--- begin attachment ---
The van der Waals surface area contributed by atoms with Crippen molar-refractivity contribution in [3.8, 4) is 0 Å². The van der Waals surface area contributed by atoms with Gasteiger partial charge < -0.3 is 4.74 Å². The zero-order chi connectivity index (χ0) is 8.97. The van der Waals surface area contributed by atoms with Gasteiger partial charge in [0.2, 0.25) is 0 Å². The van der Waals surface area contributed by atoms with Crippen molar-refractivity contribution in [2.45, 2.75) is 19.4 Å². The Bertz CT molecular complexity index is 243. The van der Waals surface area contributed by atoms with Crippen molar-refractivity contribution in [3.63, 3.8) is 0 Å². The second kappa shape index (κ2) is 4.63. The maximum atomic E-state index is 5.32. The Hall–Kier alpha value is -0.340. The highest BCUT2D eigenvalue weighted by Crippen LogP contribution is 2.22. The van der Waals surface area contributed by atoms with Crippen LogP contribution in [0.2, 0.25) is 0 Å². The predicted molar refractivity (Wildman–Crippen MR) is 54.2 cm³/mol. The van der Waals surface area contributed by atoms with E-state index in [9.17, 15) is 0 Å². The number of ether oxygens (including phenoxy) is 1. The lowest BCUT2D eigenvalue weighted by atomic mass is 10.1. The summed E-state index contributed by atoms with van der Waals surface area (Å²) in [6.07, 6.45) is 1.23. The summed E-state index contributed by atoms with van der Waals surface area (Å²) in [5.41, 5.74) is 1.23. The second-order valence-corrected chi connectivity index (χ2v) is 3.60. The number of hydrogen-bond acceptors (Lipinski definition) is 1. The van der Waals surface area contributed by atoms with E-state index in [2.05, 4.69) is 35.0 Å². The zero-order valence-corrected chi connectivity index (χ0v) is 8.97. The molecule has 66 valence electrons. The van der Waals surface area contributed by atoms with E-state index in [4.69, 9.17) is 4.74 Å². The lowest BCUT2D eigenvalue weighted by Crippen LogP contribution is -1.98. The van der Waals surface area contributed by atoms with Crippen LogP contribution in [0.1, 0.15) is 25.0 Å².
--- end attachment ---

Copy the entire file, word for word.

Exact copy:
The van der Waals surface area contributed by atoms with Crippen molar-refractivity contribution in [3.8, 4) is 0 Å². The van der Waals surface area contributed by atoms with Gasteiger partial charge < -0.3 is 4.74 Å². The zero-order chi connectivity index (χ0) is 8.97. The van der Waals surface area contributed by atoms with Gasteiger partial charge in [0.2, 0.25) is 0 Å². The van der Waals surface area contributed by atoms with Crippen molar-refractivity contribution in [2.45, 2.75) is 19.4 Å². The Bertz CT molecular complexity index is 243. The van der Waals surface area contributed by atoms with Crippen molar-refractivity contribution in [3.63, 3.8) is 0 Å². The second kappa shape index (κ2) is 4.63. The maximum atomic E-state index is 5.32. The Hall–Kier alpha value is -0.340. The highest BCUT2D eigenvalue weighted by Crippen LogP contribution is 2.22. The van der Waals surface area contributed by atoms with Crippen LogP contribution in [0.2, 0.25) is 0 Å². The predicted molar refractivity (Wildman–Crippen MR) is 54.2 cm³/mol. The van der Waals surface area contributed by atoms with E-state index in [9.17, 15) is 0 Å². The number of ether oxygens (including phenoxy) is 1. The lowest BCUT2D eigenvalue weighted by atomic mass is 10.1. The summed E-state index contributed by atoms with van der Waals surface area (Å²) in [6.07, 6.45) is 1.23. The summed E-state index contributed by atoms with van der Waals surface area (Å²) in [5.41, 5.74) is 1.23. The second-order valence-corrected chi connectivity index (χ2v) is 3.60. The number of hydrogen-bond acceptors (Lipinski definition) is 1. The van der Waals surface area contributed by atoms with E-state index in [2.05, 4.69) is 35.0 Å². The zero-order valence-corrected chi connectivity index (χ0v) is 8.97. The molecule has 66 valence electrons. The van der Waals surface area contributed by atoms with E-state index in [4.69, 9.17) is 4.74 Å². The lowest BCUT2D eigenvalue weighted by Crippen LogP contribution is -1.98. The van der Waals surface area contributed by atoms with Crippen LogP contribution in [0.1, 0.15) is 25.0 Å².